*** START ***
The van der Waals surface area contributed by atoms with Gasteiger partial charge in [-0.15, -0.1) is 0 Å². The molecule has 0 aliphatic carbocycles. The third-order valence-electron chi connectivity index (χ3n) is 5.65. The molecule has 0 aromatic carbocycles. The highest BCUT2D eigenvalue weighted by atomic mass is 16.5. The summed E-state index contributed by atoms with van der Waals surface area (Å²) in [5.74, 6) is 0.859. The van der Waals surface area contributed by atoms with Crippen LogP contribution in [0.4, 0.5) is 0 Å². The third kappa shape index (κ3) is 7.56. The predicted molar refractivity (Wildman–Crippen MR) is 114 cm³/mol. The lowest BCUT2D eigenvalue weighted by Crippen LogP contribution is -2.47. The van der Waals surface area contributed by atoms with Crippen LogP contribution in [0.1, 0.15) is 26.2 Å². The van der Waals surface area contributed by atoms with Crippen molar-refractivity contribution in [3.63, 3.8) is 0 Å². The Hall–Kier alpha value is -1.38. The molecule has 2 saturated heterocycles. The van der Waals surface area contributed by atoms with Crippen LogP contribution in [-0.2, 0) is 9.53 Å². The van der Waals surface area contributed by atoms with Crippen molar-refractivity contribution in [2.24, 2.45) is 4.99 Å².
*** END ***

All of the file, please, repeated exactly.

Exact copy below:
The van der Waals surface area contributed by atoms with Gasteiger partial charge in [-0.15, -0.1) is 0 Å². The molecule has 0 aliphatic carbocycles. The third-order valence-electron chi connectivity index (χ3n) is 5.65. The molecule has 0 aromatic carbocycles. The highest BCUT2D eigenvalue weighted by atomic mass is 16.5. The summed E-state index contributed by atoms with van der Waals surface area (Å²) in [5.74, 6) is 0.859. The van der Waals surface area contributed by atoms with Crippen LogP contribution in [0.4, 0.5) is 0 Å². The third kappa shape index (κ3) is 7.56. The predicted molar refractivity (Wildman–Crippen MR) is 114 cm³/mol. The lowest BCUT2D eigenvalue weighted by Crippen LogP contribution is -2.47. The van der Waals surface area contributed by atoms with Crippen LogP contribution in [0.1, 0.15) is 26.2 Å². The van der Waals surface area contributed by atoms with Crippen molar-refractivity contribution in [3.63, 3.8) is 0 Å². The Hall–Kier alpha value is -1.38. The molecule has 2 saturated heterocycles. The van der Waals surface area contributed by atoms with Crippen LogP contribution in [-0.2, 0) is 9.53 Å². The van der Waals surface area contributed by atoms with Crippen molar-refractivity contribution in [2.24, 2.45) is 4.99 Å².